It has to be sexy and have legs

work safe

The point

I just got done with a company startup weekend. We were all coworkers and are all employee owners with no outsiders invited to participate. It was a blast and boy are my arms tiered!

This Friday afternoon before the pitch session, a group of us were talking about our project pitches and I mentioned that I felt the perfect startup weekend project is two things; It’s sexy and it has legs.

By sexy, I mean it appeals to my technical side. I want to play with new and exciting technologies. I want a toy that I’m proud to show off. I want geek-cred!

By having legs, I want to participate in a project I can see our company taking to market. I want a project I can see myself working on for a long time. Not because it is fun, but because I can see us making serious cheddar. Or at least enough to justify my salary.

Let’s take a look at one of the ideas I pitched (it failed to get picked up for the weekend by the way), an email client. It is not sexy, it’s email. I was trying to strip down outlook to its essentials. It doesn’t have legs. There isn’t an easy route to customers. It’s hard to be an indy dev. Especially when dealing with interfacing with exchange servers where your company already pays for Outlook. Besides, who gets excited over email? In my defense, I can rattle off Gmail, Sparrow, Eudora, and Mail.app that people love and the ones they hate like Outlook (express and office). It was gratifying, however, to notice how often people noticed they did hate Outlook over the weekend and say, “I should have voted for Brian’s project.” Though, I know they were just kidding.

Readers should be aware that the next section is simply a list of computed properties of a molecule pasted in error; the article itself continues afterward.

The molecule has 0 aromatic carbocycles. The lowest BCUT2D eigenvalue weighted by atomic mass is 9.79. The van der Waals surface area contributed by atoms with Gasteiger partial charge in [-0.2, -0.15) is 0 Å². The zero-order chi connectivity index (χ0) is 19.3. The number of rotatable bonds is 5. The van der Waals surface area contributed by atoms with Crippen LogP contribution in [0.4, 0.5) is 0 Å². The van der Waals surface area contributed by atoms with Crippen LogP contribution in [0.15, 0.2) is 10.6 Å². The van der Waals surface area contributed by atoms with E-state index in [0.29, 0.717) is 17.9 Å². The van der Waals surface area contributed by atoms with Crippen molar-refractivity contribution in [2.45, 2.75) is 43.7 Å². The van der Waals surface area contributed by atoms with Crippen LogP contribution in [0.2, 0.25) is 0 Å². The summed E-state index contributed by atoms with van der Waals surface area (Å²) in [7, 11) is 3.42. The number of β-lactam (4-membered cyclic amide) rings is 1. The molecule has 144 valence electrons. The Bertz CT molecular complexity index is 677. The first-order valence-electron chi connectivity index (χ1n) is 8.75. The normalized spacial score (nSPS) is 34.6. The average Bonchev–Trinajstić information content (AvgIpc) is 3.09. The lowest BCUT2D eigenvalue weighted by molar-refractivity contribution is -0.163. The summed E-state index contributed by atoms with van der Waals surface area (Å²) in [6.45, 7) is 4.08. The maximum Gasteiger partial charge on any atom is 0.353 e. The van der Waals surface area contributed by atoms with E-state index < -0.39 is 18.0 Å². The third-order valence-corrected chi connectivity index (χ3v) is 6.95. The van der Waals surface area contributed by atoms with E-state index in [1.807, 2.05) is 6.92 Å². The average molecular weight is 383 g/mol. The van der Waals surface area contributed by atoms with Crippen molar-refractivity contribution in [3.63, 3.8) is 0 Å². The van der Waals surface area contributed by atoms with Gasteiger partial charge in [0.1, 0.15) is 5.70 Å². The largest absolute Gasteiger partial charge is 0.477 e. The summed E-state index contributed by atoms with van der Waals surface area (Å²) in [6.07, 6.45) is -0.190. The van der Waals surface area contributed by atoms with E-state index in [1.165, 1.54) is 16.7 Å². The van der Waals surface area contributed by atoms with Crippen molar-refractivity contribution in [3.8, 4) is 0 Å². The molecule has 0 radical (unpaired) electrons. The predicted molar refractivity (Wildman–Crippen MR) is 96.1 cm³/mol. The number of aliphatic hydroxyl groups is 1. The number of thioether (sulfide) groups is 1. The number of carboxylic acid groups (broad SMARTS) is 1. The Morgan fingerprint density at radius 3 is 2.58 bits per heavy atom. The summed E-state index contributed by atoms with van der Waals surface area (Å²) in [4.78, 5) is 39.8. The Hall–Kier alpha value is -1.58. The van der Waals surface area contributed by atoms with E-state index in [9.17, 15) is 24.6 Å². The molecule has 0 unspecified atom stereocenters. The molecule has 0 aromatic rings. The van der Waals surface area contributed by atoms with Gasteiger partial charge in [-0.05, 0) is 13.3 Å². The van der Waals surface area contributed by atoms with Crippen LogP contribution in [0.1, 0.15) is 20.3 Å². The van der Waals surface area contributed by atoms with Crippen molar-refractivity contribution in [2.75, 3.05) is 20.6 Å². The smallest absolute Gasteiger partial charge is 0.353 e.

The rest of the story

That said, I had a blast. I worked on an interesting project with a wonderful team. I didn’t get to play with the core of the project, but I did get to play with HTML5 and javascript. I didn’t know any of the stuff I did before I started, it just sounded like fun.

What did I learn playing with HTML5, JQuery, and Rx for Javascript? Browsers are way cooler than when I last did web development. DOM manipulation was crash prone in the early ‘naughties. And pretty! Oh, wow. I did some canvas drawing and some file dropping. I finally got around to doing some JQuery. While I’d played with Rx for .NET, I used some of the techniques to handle dragging ant-trails on a canvas using the JavaScript release of the lib. And I realized why people write frameworks like Yesod and WebSharper. Even as an experienced dynamic languages dev, I had to track down more than a few type errors coming from unfamiliarity with the libraries.

More important than the stuff I worked on are the people I worked with. Working with a team is far different than working along side teammates. It may sound like I’m splitting hairs, but that statement resonates. We were holed up in a conference room with most of us working face to face across a table. This type of closeness does bother some, but it speed up the sharing of information. We changed the environment in which we work and it deeply effected how we work.

It was a great experience and I’m glad I did it. It was exhausting. I’ve heard someone mention we should do this every quarter, but I noticed he wasn’t participating. I like the idea of once a year. Otherwise, it’s too much like work.

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